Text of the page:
Assigning a Patent and the Right to Sue

If someone does not have rights to a patent, they cannot sue for infringement of that patent.   Of course, patents can be assigned (or transferred) from one person or entity to another.  Under 35 U.S.C. 261, “Applications for patent, patents, or any interest therein, shall be assignable in law by an instrument in writing.”  But what if the assignment was never signed by the conveyor?  Does the Plaintiff have standing to sue?

In Schwendimann v. Arkwright Advanced Coating, Inc. a case which was filed in 2011, the Court of Appeals for the Federal Circuit wrestled with just this point.  The Plaintiff sued for patent infringement on three patents, but the Defendant argued that the Plaintiff did not have standing to sue for at least one of them because the patent had not been “officially” assigned to her.  In the case, the Plaintiff was one of two inventors who had assigned her rights to a company for whom she worked.  When the company developed financial difficulties, there was an agreement that the company would re-assign its rights in the patent applications back to the Plaintiff for defined consideration, but the company’s representative had not signed a relevant transfer document (or assignment) before the document was recorded with the Patent Office.

A question raised in this case was, in light of the defective assignment, whether the unsigned assignment is adequate for the Plaintiff to have standing to sue.  To answer this question, the court concluded that it merely needed to answer the question of whether the unsigned assignment met the requirement of “a writing” under 35 U.S.C. 261 and was actually executed (albeit in a defective writing).  That is, does the document serve as an “instrument in writing”, even though it was not signed?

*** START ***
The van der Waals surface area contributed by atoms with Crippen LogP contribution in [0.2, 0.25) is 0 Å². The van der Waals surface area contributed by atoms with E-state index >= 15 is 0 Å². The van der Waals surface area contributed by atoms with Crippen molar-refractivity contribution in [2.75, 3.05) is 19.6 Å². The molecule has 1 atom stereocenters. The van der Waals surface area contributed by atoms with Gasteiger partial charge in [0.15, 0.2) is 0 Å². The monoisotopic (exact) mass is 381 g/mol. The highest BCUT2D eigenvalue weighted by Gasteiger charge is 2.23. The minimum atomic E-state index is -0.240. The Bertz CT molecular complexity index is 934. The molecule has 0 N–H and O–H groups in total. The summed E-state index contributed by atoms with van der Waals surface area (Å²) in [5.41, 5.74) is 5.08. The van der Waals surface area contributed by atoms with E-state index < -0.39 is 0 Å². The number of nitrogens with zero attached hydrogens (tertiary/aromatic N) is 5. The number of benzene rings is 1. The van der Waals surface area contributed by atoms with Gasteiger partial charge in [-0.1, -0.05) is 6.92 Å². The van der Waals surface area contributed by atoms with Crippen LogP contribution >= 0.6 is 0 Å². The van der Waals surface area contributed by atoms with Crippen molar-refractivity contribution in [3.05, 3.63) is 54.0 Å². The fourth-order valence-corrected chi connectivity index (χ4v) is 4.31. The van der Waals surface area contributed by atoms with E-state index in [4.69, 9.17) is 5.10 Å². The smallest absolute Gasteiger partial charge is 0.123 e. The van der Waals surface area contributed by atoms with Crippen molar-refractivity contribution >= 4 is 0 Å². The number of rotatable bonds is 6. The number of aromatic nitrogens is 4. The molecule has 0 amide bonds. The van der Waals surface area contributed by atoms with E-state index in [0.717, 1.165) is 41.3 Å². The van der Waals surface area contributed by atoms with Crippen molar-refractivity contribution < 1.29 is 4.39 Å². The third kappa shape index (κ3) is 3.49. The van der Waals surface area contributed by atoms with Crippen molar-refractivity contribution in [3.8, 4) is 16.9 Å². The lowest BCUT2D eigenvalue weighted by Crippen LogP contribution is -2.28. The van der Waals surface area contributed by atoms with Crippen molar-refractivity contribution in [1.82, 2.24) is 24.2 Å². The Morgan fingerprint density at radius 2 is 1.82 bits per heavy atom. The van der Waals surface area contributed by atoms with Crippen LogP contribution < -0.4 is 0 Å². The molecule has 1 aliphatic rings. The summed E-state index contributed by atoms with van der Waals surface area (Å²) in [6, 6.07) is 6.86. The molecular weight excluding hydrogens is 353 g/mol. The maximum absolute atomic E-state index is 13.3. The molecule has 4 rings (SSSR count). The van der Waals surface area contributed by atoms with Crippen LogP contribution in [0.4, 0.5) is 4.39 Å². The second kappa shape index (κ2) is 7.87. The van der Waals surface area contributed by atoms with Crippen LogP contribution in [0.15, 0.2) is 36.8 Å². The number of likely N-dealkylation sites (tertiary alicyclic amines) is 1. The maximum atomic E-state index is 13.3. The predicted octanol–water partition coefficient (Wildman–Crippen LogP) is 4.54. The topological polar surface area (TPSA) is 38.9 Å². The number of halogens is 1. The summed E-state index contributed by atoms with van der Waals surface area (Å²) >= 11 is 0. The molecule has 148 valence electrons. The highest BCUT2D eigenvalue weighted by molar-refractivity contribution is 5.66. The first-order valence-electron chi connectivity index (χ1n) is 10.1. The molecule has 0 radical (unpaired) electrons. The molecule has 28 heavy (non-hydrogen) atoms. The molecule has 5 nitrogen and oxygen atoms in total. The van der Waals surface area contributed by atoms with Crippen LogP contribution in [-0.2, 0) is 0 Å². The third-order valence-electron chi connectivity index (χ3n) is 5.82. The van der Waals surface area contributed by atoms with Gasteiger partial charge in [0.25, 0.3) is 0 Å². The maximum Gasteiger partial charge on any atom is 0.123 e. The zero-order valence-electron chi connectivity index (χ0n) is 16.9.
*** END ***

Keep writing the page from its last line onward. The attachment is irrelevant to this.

The court concluded that the unsigned assignment was adequate to transfer ownership.   It applied local contract law (in this case, Minnesota), noting that the question of who has legal title falls under state law, even though patent  law is exclusively federal law, not state law.  That is, the requirement for a writing is Federal law, but whether the writing conformed to a transfer of rights is in state law.

The Court found that it was undisputed that there was intent to transfer and  subsequent performance by at least one party, and therefore there was a valid agreement to transfer under Minnesota law.   The agreement was found to be defective but correctable, and there was a written instrument.  So the case can proceed.

Importantly, this case demonstrates that small errors can result in unnecessary and lengthy litigation issues.  It took about 9 years for this issue to make it to an Appeals Court opinion, and the case remains unsettled.   The lesson from this case is that it is important to resolve assignment issues as soon as possible to offset the possibility seen in this case.